High stakes as Trump, Dems open drug price talks

Democrats and the Trump administration are beginning to hold talks on lowering drug prices as they look for a rare area of common ground.

Both President TrumpDonald John TrumpMnuchin knocks Greta Thunberg's activism: Study economics and then 'come back' to us The Hill's Morning Report - House prosecutes Trump as 'lawless,' 'corrupt' What to watch for on Day 3 of Senate impeachment trial MORE and congressional Democrats say that lowering drug prices is a priority, providing a potential area for bipartisan action in a government that is otherwise bitterly divided after a months-long fight over border security.

But the political risks are high for both sides in a politically polarized atmosphere and with the 2020 elections rapidly approaching.

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Trump and Speaker Nancy PelosiNancy PelosiSekulow indicates White House not interested in motion to dismiss impeachment articles Overnight Health Care: Trump restores funding for Texas program that bars Planned Parenthood | Trump to attend March for Life | PhRMA spent record on 2019 lobbying Key House committee chairman to meet with Mnuchin on infrastructure next week MORE (D-Calif.) spoke briefly about working together to lower drug prices during a phone call at the end of January and their staffs have begun preliminary discussions, according to a Democratic aide.

Rep. Peter WelchPeter Francis WelchProviding more information on the prescription drug supply chain will help lower costs for all Impeachment hearing breaks into laughter after Democrat contrasts it to Hallmark movie Diplomat ties Trump closer to Ukraine furor MORE (D-Vt.), one of the House’s fiercest critics of the pharmaceutical industry, also spoke with acting White House chief of staff Mick MulvaneyJohn (Mick) Michael MulvaneyWhat to watch for on Day 3 of Senate impeachment trial Biden says he would not engage in witness swap in impeachment trial Schumer blasts GOP votes over witnesses, documents at trial MORE during a trip to Camp David last weekend.

And Secretary of Health and Human Services Alex Azar has been talking to dozens of congressional Democrats, including House Ways and Means Committee Chairman Richard NealRichard Edmund NealKey House committee chairman to meet with Mnuchin on infrastructure next week Coalition of conservative groups to air ads against bipartisan proposal to end 'surprise' medical bills House revives agenda after impeachment storm MORE (D-Mass.). He also met with Democrats on the Senate Finance Committee on Wednesday.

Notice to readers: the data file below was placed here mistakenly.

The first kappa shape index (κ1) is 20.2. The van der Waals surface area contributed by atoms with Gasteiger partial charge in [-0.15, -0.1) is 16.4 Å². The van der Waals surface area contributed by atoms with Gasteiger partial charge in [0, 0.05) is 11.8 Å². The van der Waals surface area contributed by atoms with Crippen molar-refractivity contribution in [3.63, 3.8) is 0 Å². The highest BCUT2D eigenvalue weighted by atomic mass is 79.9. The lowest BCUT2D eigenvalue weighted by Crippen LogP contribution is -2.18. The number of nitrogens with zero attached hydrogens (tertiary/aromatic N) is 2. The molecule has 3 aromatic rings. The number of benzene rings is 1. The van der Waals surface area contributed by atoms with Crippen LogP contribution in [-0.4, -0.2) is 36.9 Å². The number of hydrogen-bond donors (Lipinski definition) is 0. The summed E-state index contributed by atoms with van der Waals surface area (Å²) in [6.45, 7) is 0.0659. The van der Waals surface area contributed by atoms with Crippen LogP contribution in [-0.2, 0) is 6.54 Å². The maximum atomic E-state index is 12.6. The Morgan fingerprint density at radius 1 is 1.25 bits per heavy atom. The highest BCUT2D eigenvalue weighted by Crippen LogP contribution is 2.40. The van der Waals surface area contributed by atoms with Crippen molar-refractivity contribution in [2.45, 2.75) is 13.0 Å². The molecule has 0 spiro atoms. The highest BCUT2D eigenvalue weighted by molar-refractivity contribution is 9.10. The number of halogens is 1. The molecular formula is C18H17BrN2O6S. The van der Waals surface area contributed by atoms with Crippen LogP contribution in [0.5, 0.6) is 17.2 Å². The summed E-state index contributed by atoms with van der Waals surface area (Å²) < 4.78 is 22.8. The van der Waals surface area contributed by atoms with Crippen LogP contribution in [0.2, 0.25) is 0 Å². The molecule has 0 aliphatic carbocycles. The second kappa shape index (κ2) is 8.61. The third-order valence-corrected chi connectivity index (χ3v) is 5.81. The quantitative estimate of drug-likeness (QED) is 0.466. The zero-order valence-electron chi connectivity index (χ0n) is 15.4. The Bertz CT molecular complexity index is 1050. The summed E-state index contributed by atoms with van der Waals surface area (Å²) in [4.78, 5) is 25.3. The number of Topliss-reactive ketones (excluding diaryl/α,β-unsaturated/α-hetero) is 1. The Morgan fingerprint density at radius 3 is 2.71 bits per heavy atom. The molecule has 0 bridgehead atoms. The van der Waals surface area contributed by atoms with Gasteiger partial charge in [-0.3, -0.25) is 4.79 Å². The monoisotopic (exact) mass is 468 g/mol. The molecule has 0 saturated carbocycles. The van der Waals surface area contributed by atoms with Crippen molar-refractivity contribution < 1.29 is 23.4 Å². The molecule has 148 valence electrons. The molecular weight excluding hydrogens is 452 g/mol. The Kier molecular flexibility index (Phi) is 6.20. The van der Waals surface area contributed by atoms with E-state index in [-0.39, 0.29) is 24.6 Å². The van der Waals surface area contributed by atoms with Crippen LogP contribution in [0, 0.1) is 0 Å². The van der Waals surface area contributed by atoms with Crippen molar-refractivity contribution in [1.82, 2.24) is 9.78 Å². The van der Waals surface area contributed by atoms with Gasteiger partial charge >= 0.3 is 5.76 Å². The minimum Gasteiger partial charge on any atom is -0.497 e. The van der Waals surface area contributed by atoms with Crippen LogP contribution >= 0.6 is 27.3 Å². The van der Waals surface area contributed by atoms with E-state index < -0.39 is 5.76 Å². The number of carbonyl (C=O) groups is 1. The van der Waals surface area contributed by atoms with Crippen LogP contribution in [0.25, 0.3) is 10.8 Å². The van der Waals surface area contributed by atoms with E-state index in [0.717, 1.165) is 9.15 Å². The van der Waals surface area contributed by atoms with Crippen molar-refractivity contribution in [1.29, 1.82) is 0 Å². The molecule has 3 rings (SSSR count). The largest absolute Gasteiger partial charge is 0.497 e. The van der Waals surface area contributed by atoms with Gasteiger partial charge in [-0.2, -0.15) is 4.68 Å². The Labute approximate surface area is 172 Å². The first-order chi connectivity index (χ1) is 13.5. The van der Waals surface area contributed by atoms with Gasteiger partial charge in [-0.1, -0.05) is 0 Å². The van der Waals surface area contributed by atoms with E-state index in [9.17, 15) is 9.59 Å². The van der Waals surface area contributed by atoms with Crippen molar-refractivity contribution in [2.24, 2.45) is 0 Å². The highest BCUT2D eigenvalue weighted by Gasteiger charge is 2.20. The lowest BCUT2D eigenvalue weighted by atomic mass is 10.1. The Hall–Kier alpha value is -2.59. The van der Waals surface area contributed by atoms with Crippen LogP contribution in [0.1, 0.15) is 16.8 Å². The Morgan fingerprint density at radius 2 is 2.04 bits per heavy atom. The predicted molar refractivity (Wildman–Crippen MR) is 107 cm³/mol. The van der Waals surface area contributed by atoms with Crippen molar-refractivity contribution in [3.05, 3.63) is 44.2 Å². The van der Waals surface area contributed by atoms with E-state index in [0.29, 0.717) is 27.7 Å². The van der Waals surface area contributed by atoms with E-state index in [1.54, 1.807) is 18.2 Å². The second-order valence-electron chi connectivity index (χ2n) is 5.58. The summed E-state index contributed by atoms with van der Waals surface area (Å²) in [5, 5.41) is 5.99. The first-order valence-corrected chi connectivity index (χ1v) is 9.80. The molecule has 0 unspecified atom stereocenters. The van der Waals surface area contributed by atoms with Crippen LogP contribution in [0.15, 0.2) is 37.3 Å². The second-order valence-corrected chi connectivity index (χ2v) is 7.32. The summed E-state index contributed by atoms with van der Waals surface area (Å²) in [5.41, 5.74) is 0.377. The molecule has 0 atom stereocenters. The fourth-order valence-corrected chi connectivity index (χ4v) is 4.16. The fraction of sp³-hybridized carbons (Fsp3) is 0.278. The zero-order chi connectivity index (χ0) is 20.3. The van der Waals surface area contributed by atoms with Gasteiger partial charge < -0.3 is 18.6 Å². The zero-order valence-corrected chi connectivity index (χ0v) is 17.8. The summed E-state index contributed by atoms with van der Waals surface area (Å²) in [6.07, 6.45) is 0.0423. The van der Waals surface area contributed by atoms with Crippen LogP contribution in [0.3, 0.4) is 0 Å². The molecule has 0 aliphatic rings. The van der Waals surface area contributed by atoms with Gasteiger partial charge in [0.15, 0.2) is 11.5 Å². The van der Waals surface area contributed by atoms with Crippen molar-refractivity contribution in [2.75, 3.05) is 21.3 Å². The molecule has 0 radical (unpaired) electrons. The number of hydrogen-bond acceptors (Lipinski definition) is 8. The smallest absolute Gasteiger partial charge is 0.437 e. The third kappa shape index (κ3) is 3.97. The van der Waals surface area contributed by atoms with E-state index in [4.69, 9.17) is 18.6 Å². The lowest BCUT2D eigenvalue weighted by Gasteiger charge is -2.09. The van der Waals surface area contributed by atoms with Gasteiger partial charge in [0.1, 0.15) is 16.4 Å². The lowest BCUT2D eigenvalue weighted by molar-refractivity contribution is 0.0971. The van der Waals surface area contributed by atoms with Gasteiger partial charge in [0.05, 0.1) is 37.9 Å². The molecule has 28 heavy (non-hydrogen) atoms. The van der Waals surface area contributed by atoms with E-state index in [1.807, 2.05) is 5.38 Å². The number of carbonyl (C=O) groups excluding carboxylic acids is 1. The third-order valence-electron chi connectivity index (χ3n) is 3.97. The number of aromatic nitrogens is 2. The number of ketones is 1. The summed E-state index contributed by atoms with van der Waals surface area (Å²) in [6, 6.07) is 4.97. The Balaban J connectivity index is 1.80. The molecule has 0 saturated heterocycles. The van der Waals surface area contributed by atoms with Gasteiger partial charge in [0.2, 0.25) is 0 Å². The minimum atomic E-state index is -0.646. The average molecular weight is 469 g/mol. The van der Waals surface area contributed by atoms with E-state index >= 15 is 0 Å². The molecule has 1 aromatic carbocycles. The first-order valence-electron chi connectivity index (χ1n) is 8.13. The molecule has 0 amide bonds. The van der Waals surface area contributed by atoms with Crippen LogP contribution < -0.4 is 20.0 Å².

“We're hopeful,” Welch told The Hill. “I spent some time at Camp David talking with Mick Mulvaney about it.”

“He brought it up, he was just very affirmative about the president's desire to make some progress on this,” Welch added.

Despite the flurry of talks, there is still plenty of reason to doubt that a breakthrough on drug prices, or any major bipartisan goal, can be accomplished. Democrats and Trump are still dealing with the fallout from the border wall standoff, and bracing for a contentious legal fight after the president on Friday declared a national emergency at the border.

Trump has also recently cast doubt on working with Democrats, who with control of the House have stepped up their investigations into his campaign and administration. During his State of the Union address, he derided them as "ridiculous partisan investigations," and warned the probes would hurt the chance for bipartisan achievements.

And with 2020 quickly approaching, a number of Senate Democrats have jumped into the presidential race, complicating hopes for a bipartisan deal. For some Democrats, there is little upside to giving Trump a major legislative victory heading into an election.

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And both sides are rife with skeptics that those across the table are ready to push ahead on the issue.

“I think the administration needs to stand up to the drug lobby and they won't any more than they stand up to the gun lobby or Wall Street,” said Sen. Sherrod BrownSherrod Campbell BrownSunday shows - All eyes on Senate impeachment trial Senate Democrat: 'Fine' to hear from Hunter Biden Sunday shows preview: Lawmakers gear up for Senate impeachment trial MORE (D-Ohio), a possible presidential candidate who attended the meeting with Azar on Wednesday.